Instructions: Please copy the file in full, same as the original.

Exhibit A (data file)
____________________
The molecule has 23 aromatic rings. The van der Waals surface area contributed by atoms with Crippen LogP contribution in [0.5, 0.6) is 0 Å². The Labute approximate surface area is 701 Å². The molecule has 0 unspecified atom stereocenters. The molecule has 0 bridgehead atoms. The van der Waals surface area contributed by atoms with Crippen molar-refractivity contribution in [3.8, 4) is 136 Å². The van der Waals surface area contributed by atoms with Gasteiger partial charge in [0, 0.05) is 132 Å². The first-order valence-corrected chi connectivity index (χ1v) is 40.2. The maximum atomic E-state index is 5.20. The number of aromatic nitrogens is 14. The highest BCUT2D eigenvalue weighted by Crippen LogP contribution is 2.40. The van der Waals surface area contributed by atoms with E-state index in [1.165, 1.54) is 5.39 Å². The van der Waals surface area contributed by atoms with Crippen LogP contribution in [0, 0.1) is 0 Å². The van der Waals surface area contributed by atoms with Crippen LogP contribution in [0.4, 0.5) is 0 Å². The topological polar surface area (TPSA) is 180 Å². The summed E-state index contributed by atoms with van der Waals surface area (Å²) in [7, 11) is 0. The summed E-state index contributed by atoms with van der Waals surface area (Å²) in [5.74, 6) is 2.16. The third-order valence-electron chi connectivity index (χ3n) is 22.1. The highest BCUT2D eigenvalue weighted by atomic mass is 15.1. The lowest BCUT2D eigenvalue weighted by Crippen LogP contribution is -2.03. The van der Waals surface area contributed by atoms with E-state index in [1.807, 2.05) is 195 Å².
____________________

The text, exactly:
The molecule has 23 aromatic rings. The van der Waals surface area contributed by atoms with Crippen LogP contribution in [0.5, 0.6) is 0 Å². The Labute approximate surface area is 701 Å². The molecule has 0 unspecified atom stereocenters. The molecule has 0 bridgehead atoms. The van der Waals surface area contributed by atoms with Crippen molar-refractivity contribution in [3.8, 4) is 136 Å². The van der Waals surface area contributed by atoms with Gasteiger partial charge in [0, 0.05) is 132 Å². The first-order valence-corrected chi connectivity index (χ1v) is 40.2. The maximum atomic E-state index is 5.20. The number of aromatic nitrogens is 14. The highest BCUT2D eigenvalue weighted by Crippen LogP contribution is 2.40. The van der Waals surface area contributed by atoms with E-state index in [1.165, 1.54) is 5.39 Å². The van der Waals surface area contributed by atoms with Crippen LogP contribution in [0, 0.1) is 0 Å². The van der Waals surface area contributed by atoms with Crippen LogP contribution in [0.4, 0.5) is 0 Å². The topological polar surface area (TPSA) is 180 Å². The summed E-state index contributed by atoms with van der Waals surface area (Å²) in [7, 11) is 0. The summed E-state index contributed by atoms with van der Waals surface area (Å²) in [5.74, 6) is 2.16. The third-order valence-electron chi connectivity index (χ3n) is 22.1. The highest BCUT2D eigenvalue weighted by atomic mass is 15.1. The lowest BCUT2D eigenvalue weighted by Crippen LogP contribution is -2.03. The van der Waals surface area contributed by atoms with E-state index in [1.807, 2.05) is 195 Å².